Posts Tagged ‘erin’
It is always pleasant when someone you love recommends a book for you. I told Erin that I was in the mood for something short and light, and she advised me that maybe a children’s book would be appropriate for the end of the summer. I have picked up a novel by a first time writer, Joanne Owen, who has written Puppet Master. Here is the description on the back:
When Milena meets the charismatic Puppet Master and his menacing proteges, the twins Zdenko and Zdenka, in Prague’s Old Town Square she has no idea quite how much her life is about to change. In a story rich in the traditions of circus and theatre, myth mingles with the mystery of a missing heiress, Milena’s mother, and her daughter’s magical legacy is revealed.
How cool does that sound? I know that I’m intrigued and it’s a short 200 pages, so should be just the right thing to pass a few days. Cheers.
Miss Erin gifted me with a book recently, a collection of short stories by South American writer Francisco Coloane, Tierra Del Fuego. We were browsing at the Crapters the other day and Miss Erin playfully hid a book behind her back and turned to me, “You’re going to hate me for showing you this.” [ Reason being that we both should not purchase books for one because we have so much already to read and the second because we cannot afford it. ] She shows me the back of the book where the following is written:
Long arms, arms like rivers, are necessary to fully embrace Francisco Coloane. Or perhaps it’s necessary to be a squall of wind, gusting over him beard and all. Otherwise, take a seat across the table from him and analyze the question, study him deeply; you will surely end by drinking a bottle of wine with Francisco and happily postponing the matter to some later date. – Pablo Neruda
Now I don’t know about you but I tend to trust authors implicitly. Authors I enjoy who recommend other authors or mention authors that have influenced their own writings become mandatory reading for me. I have discovered so many wonderful authors as a result of writers who mention other writers or works that they find fascinating for one reason or another. I think that one of my favorite discoveries was through Graham Greene who recommended Patricia Highsmith’s collection of short stories as he wrote of her: “Highsmith is a poet of apprehension.” I recently wrote a paper on Patricia Highsmith and my relationship with Erin began with Patricia, so I owe Graham quite a bit.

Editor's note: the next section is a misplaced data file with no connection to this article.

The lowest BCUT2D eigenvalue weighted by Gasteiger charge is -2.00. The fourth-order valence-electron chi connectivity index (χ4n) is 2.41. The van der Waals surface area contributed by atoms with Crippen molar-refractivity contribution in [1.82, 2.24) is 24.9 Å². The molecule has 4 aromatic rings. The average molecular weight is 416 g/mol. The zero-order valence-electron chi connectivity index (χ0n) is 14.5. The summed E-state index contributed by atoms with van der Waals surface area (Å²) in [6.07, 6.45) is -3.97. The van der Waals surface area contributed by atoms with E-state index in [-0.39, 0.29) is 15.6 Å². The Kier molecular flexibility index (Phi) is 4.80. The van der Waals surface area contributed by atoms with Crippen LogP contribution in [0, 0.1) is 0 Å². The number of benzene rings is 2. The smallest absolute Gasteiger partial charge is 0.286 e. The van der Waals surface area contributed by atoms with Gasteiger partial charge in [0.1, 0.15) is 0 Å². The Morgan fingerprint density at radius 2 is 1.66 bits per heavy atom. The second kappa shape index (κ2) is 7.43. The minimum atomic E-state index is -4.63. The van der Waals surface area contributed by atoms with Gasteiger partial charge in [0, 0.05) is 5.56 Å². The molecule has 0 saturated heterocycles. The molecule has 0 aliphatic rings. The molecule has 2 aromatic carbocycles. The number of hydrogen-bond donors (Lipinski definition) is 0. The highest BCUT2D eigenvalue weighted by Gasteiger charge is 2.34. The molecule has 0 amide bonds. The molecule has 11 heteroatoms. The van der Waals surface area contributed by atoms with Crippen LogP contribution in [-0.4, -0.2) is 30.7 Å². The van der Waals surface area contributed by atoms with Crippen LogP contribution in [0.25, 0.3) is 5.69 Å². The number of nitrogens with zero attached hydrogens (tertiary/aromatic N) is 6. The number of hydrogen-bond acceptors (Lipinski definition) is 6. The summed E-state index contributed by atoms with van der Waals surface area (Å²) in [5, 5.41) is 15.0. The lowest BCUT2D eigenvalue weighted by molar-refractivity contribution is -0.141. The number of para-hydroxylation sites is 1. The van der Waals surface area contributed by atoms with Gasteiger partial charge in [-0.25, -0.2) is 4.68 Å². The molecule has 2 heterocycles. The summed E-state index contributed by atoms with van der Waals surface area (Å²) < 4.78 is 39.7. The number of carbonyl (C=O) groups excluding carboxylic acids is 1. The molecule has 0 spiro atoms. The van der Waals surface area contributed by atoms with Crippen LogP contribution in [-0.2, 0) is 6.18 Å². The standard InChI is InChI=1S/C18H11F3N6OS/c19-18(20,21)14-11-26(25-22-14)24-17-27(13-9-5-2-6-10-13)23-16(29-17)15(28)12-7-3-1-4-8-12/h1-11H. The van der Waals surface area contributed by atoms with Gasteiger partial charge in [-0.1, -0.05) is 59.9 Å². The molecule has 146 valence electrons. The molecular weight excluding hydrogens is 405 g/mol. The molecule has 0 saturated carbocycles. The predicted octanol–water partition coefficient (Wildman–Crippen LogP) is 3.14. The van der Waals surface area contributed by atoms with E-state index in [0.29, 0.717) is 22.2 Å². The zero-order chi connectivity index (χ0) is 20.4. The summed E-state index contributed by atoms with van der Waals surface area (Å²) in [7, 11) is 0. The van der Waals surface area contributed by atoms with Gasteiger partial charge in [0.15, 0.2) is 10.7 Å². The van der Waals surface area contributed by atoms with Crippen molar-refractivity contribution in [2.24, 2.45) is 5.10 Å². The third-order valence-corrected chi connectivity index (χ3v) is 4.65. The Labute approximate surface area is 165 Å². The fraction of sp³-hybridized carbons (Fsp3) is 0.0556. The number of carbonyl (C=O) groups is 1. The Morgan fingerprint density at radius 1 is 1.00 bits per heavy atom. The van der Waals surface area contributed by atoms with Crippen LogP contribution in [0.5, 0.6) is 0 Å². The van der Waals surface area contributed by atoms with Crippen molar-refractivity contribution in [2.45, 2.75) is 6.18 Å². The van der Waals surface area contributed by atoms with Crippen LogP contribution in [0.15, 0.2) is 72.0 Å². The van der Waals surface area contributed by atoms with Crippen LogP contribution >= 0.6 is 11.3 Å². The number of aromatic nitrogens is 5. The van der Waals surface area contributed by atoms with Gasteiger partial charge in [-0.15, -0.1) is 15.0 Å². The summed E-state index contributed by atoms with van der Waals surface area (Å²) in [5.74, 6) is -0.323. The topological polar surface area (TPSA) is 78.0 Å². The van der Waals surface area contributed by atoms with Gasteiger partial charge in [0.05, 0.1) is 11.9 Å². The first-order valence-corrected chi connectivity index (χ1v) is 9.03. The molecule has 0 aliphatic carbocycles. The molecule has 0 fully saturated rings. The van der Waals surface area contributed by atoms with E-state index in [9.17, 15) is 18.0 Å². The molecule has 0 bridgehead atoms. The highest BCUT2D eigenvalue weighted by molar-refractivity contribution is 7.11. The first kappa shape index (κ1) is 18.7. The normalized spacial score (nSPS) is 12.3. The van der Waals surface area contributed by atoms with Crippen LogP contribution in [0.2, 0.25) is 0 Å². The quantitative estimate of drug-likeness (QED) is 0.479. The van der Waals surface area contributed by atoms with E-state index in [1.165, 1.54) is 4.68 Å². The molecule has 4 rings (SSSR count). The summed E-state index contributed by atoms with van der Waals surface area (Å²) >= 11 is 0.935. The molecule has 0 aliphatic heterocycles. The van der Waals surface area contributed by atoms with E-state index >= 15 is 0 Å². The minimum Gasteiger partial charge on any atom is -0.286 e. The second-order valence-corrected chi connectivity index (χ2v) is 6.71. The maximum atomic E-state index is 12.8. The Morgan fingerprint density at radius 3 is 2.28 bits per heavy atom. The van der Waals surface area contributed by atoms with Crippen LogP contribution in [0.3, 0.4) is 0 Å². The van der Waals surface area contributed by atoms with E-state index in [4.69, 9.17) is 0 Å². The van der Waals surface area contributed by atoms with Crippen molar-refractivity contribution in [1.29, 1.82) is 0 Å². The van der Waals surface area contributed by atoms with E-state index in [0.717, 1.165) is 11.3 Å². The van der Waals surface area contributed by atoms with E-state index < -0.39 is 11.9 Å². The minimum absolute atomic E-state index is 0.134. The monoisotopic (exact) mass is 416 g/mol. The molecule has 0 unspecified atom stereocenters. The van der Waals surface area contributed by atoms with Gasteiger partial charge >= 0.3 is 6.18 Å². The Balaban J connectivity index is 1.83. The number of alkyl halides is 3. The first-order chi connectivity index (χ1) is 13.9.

So feel free to share stories or commentaries on authors you’ve discovered through blurbs. I think that for the most part, authors usually have a good sense of what is good literature and what is great. Here’s hoping Pablo, if your taste in literature is anything close to your style of writing and poetry, I nothing but good times ahead of me. Cheers.
Erin = Amazing. Petulant.
I just picked up Richard Price’s Lush Life, and I’m not sure what to classify this book as. Fiction, Literature, Thriller, Mystery? If his name sounds familiar it is because he helped co-write The Wire as well as having written several other novels and their subsequent film screenplay adaptations (Clockers & Freedomland). I was in the bookstore this afternoon with Kari and Erin and they were buying books so I felt obligated to pick up something as well, but I also wanted to read something different. Lately I’ve been reading far too much Literature (Capital L – – academia), sometimes that can get to be a bit rough. I am still not sure what this falls under, is it an airport read? Who knows? Will review shortly, cheers.
ERIN, ERIN, ERIN, ERIN! BLOG ABOUT ERIN, ERIN IN MY BLOG, IN ALL CAPS IN IMPROPER ENGLISH, ERIN IN MY BLOG IN A LONG SENTENCE WITH LOTS OF COMMAS, ERIN, ERIN, ERIN…………..my blog…………AND ERIN!!!!
Just returned from a delightful visit to the bookstore. Met up with Erin and Emi and had a wonderful time, a perfect way to enjoy the pleasant labour day weather we’re having, sitting out and enjoying the breeze.
Picked up a new book which I’m excited about reading.
Paul Auster’s latest novel, Man In The Dark, a story about a father who lives with his daughter and grand-daughter, both dealing with relationship trauma, set against a post 9/11 world as he struggles to deal with his growing insomnia. Looks to be a sad read, but I’ve been reading lots of sad stories lately and enjoying all of them. But I guess this is one of the reasons we read: tragedy, pain, drama, suffering, etc… all of these subjects are important to us, we can empathise and relate to such issues. We’re attracted to those around us who also share the same world we inhabit, a world filled with all of these melancholy subjects. That’s not to say that the world is lacking in positive subjects, of course there is love, happiness, joy, but these are only given value because of those darker subjects that we so often encounter.
Will review the book soon, as it is a fairly short read at 180 pages. Cheers.